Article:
When Amsterdam’s Carmen “Shorty” Persico was on a boxing card, regardless if the fights were taking place in the Rug City or one of the many other upstate New York communities that comprised the Adirondack section of the Amateur Athletic Union back in the 1930’s, the young South Sider was usually a crowd favorite. He was built like a fire hydrant, short for a lightweight but packed with muscle. The problem was his reach. He often fought much taller opponents in his weight class who had longer reaches. He therefore had to work twice as hard as a typical boxer to defend himself and get good punches landed. But round after round and fight after fight he was able to do just that. Its why regardless of what town he was fighting in, the fans took to this condensed dynamo and cheered him on and none cheered harder than his legion of admirers from Amsterdam’s South Side.
Shorty Persico was without a doubt one of the all-time most popular members of Amsterdam’s Port Jackson neighborhood and his boxing exploits as a young man were only a small reason why. He had the sort of friendly, outgoing and respectful personality that made him instantly likable. How likable? When he joined the Army to fight for his country, Luigi Lanzi’s old restaurant on Bridge Street was filled to capacity to pay tribute to Shorty the day before he left for basic training in January of 1941. Those assembled included Amsterdam Mayor Arthur Carter, Mt. Carmel Pastor John Reidy and Recorder Sports Editor Jack Minnoch.
When he returned from four years of action in the Pacific he married his beloved Philomena “Phil” Morini. He then opened what would become one of the most popular bars in the history of the Rug City and called it Shorty’s Tavern. It was located on Broad Street next to the legendary Pepe’s Bakery and for the next 25 years, it became “the place to go” for good drinks, great food and the opportunity to talk to one of Amsterdam’s most respected, kindest and well-liked sports personalities.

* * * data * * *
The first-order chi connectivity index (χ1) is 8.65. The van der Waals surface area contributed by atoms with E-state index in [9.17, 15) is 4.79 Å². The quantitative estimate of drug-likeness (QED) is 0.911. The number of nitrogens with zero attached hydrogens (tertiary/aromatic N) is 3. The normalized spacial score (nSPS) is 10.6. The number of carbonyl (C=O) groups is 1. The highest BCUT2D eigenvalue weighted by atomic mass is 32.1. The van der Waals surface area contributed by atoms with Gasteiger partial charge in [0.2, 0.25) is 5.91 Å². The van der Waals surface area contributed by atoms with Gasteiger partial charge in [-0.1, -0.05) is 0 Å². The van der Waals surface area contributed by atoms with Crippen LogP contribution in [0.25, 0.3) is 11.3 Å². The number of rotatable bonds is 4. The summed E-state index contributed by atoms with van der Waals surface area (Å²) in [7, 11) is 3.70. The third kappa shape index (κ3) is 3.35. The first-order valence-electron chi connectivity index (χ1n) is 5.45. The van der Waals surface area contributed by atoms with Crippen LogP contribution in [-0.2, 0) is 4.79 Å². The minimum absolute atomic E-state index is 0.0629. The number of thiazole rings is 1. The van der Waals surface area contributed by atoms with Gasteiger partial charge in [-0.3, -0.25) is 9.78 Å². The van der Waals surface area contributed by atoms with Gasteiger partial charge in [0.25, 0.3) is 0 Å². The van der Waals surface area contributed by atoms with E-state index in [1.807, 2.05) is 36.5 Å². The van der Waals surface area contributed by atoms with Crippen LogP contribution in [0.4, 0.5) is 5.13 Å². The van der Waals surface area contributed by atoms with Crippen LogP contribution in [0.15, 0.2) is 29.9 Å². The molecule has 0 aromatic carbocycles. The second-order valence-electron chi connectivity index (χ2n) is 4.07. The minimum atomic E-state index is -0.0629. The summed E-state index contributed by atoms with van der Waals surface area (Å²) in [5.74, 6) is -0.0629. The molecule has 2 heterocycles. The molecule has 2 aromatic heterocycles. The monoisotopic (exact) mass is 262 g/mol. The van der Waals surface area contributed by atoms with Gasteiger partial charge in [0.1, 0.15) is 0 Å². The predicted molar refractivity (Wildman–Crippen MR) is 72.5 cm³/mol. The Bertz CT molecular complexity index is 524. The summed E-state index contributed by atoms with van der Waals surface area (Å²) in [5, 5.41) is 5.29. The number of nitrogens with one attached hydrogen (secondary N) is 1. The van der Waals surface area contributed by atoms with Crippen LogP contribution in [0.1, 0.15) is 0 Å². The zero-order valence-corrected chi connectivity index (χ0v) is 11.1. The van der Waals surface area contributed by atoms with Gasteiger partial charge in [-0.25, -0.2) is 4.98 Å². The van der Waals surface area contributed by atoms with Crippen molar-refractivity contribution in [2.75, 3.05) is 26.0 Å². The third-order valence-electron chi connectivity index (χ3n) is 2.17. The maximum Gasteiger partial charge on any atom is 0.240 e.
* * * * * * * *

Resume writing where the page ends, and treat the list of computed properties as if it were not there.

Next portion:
I will never forget the first time I ever met Shorty. My older brother used to hang out there and would one day marry Shorty’s oldest daughter Maria. He took me to his Tavern for one of Shorty’s famous sausage and provolone sandwiches. Shorty reached over the bar with his Popeye-sized right arm grabbed my right hand in a vice-like grip, looked me straight in the eye and told me what a pleasure it was to meet “Jerry’s little brother.” I could instantly tell this wonderful man sincerely meant every word that had just came out of his mouth. He treated me, my brother and our friends as if we were family not customers and we all came to love him. I’m not exaggerating when I say that he was “perfect” for the role of a South Side tavern owner. He sponsored our softball teams, made sure we acted responsibly and bragged about our accomplishments like a proud father.
His heart was even bigger than his huge biceps. He was constantly helping folks in the neighborhood who were down on their luck and he was a big contributor to his beloved Mt. Carmel Parish. Shorty donated the money for the beautiful bell tower that is located on the grounds of that church. In addition to Maria, he and his wife Phil had two sons, Felix and Anthony and another daughter Louise, all of whom he adored. When Phil died a week before Christmas in 1971, a part of Shorty went with her. A year later he sold the bar and retired. During the last six years of his life, Shorty suffered from dementia but his eyes would still twinkle when he’d see me and he’d still shake my hand with that vice-like grip. Even though his death was expected, when it finally came in 1997, it hit the entire South Side hard. Those of us who were fortunate to have known him were most sad because we realized those who came after us would never have that same wonderful opportunity. It truly felt as if an era had ended.
His Tavern still stands and still uses his name. It should never be called anything else.
In 2017 I wrote an article entitled “All-Time Top Ten Amsterdam, NY Boxers in which I included Shorty Persico. You can read it here.